Tumor-Initiating Cells (TICs), or Cancer Stem Cells (CSCs), are considered a subpopulation of cells within a tumor that are particularly aggressive because when isolated, these cells can form secondary tumors. Along these lines, experiments in which fragments of tumors, derived from primary patient samples, are re-implanted into nude mice, the majority of cells within the fragment die. However, day 3 after re-implantation, a small subpopulation emerges that is able to seed a new tumor. We hypothesized that these cells are unique and rare within the original tumor and consequently present an opportunity to identify novel markers that can identify these aggressive tumor cells. After sorting live human cells from tumor fragments three days after passaging, we used single cell PCR to determine the extent of heterogeneity within the fragment population. We, in fact, found that there is a subpopulation that highly expresses markers of proliferation and stemness. This is in contrast to the major population within the fragment that is enriched for genes associated with hypoxia and stress response. Interestingly, we found that the hypoxia responsive gene, CA9, does not correlate with other markers of hypoxia, such as VEGF, when analyzing cells derived from the fragment. Instead, CA9 was highly expressed among cells that were also enriched for markers such as Ki67, survivin, and Lgr5. To confirm if CA9 does identify a more proliferative, stem-like population, we have sorted CA9+ and CA9- cells from three day PDX fragments and analyzed using DNA microarrays and real-time PCR. We have consistently found, among several different PDX lines, that passaging of tumors followed by sorting CA9+ cells enriches for cells with increased levels of Lgr5, ASCL2, CD133, and Ki67. This is also validated through IHC analysis in which the majority of the cells that are positive for Ki67 are also positive for CA9. We are continuing to investigate the tumorigenicity of these cells by reinjecting CA9+ and CA9- cells from fragments back into immune-compromised mice. Furthermore, we are building a gene list derived from the microarrays to inspect by single cell PCR if any of these genes associate with Lgr5 in a grown tumor. Thus, we believe this is a functionally relevant and novel method for identify novel TIC markers.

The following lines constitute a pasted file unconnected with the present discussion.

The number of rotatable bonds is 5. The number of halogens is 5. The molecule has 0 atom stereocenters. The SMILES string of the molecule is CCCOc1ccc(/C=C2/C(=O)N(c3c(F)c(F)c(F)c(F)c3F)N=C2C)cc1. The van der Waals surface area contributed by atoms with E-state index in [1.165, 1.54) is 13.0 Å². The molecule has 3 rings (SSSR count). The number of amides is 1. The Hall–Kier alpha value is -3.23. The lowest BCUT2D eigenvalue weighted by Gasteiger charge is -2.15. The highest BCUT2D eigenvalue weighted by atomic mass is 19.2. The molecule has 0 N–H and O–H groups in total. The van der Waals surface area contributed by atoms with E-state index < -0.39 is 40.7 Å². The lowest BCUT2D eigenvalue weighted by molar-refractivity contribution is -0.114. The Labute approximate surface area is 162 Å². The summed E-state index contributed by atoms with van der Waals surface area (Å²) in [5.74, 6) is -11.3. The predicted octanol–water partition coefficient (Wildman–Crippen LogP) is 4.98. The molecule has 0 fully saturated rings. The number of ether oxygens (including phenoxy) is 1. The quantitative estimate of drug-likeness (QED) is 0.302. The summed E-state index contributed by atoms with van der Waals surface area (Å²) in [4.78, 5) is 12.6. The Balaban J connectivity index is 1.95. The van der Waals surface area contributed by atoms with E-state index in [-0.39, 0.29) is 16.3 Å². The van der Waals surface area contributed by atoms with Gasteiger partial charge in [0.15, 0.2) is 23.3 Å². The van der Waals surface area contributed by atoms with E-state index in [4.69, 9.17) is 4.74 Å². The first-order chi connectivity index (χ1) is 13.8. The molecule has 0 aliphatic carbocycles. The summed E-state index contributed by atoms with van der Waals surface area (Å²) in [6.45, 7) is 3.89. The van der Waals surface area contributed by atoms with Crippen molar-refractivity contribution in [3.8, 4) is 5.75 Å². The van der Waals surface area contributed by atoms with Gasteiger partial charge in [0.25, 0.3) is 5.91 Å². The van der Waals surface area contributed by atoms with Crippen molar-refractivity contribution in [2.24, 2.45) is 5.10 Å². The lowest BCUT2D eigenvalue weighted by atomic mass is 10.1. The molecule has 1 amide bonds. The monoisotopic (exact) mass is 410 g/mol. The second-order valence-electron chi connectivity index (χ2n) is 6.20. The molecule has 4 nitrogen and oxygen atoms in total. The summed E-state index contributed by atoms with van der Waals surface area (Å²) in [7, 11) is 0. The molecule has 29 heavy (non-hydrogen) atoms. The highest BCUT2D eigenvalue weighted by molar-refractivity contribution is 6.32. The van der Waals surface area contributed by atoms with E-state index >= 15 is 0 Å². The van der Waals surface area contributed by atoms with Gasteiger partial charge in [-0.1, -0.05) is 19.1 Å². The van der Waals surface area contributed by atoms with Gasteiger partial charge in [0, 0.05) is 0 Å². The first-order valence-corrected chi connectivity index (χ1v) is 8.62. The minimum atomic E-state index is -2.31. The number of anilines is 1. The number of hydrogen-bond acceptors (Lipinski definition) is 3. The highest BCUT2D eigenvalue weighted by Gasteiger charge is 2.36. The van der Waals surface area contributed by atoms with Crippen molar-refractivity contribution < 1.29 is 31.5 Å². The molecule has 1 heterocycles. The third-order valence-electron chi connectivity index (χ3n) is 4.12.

Citation Format: Julia Friedman, Wenyan Zhong, Christine Loreth, Veronica Diesl, Xin Han, Justin Lucas, Andrea Hooper, Vlad Buklan, Edward Rosfjord, Danielle Leahy, Judy Lucas, Maximillian Follettie, Kim Arndt. CA9 expression highly correlates with cancer stem cell markers during passaging of PDX lines. [abstract]. In: Proceedings of the 105th Annual Meeting of the American Association for Cancer Research; 2014 Apr 5-9; San Diego, CA. Philadelphia (PA): AACR; Cancer Res 2014;74(19 Suppl):Abstract nr 3487. doi:10.1158/1538-7445.AM2014-3487